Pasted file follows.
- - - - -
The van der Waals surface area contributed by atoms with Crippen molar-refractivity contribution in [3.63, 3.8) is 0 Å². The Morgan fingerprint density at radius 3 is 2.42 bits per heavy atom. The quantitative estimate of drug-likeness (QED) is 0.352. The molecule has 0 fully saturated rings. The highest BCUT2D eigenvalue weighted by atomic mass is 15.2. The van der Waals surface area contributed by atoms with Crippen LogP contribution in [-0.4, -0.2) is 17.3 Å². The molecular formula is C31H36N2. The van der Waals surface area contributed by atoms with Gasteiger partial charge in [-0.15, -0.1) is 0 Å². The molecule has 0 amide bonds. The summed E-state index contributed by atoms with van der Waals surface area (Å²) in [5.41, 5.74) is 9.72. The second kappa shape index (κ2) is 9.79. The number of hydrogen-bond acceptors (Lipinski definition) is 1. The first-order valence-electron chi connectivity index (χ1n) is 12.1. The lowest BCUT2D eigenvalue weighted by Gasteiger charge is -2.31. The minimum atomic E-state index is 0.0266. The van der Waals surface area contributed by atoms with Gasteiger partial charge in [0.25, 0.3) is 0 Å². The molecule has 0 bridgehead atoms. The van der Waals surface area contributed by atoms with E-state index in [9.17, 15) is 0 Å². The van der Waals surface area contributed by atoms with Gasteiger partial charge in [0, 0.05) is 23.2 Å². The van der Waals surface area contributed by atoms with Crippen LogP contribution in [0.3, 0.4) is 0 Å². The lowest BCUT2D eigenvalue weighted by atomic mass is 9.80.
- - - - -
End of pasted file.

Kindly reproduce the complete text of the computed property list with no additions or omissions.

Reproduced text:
The van der Waals surface area contributed by atoms with Crippen molar-refractivity contribution in [3.63, 3.8) is 0 Å². The Morgan fingerprint density at radius 3 is 2.42 bits per heavy atom. The quantitative estimate of drug-likeness (QED) is 0.352. The molecule has 0 fully saturated rings. The highest BCUT2D eigenvalue weighted by atomic mass is 15.2. The van der Waals surface area contributed by atoms with Crippen LogP contribution in [-0.4, -0.2) is 17.3 Å². The molecular formula is C31H36N2. The van der Waals surface area contributed by atoms with Gasteiger partial charge in [-0.15, -0.1) is 0 Å². The molecule has 0 amide bonds. The summed E-state index contributed by atoms with van der Waals surface area (Å²) in [5.41, 5.74) is 9.72. The second kappa shape index (κ2) is 9.79. The number of hydrogen-bond acceptors (Lipinski definition) is 1. The first-order valence-electron chi connectivity index (χ1n) is 12.1. The lowest BCUT2D eigenvalue weighted by Gasteiger charge is -2.31. The minimum atomic E-state index is 0.0266. The van der Waals surface area contributed by atoms with Gasteiger partial charge in [0.25, 0.3) is 0 Å². The molecule has 0 bridgehead atoms. The van der Waals surface area contributed by atoms with E-state index in [9.17, 15) is 0 Å². The van der Waals surface area contributed by atoms with Gasteiger partial charge in [0, 0.05) is 23.2 Å². The van der Waals surface area contributed by atoms with Crippen LogP contribution in [0.3, 0.4) is 0 Å². The lowest BCUT2D eigenvalue weighted by atomic mass is 9.80.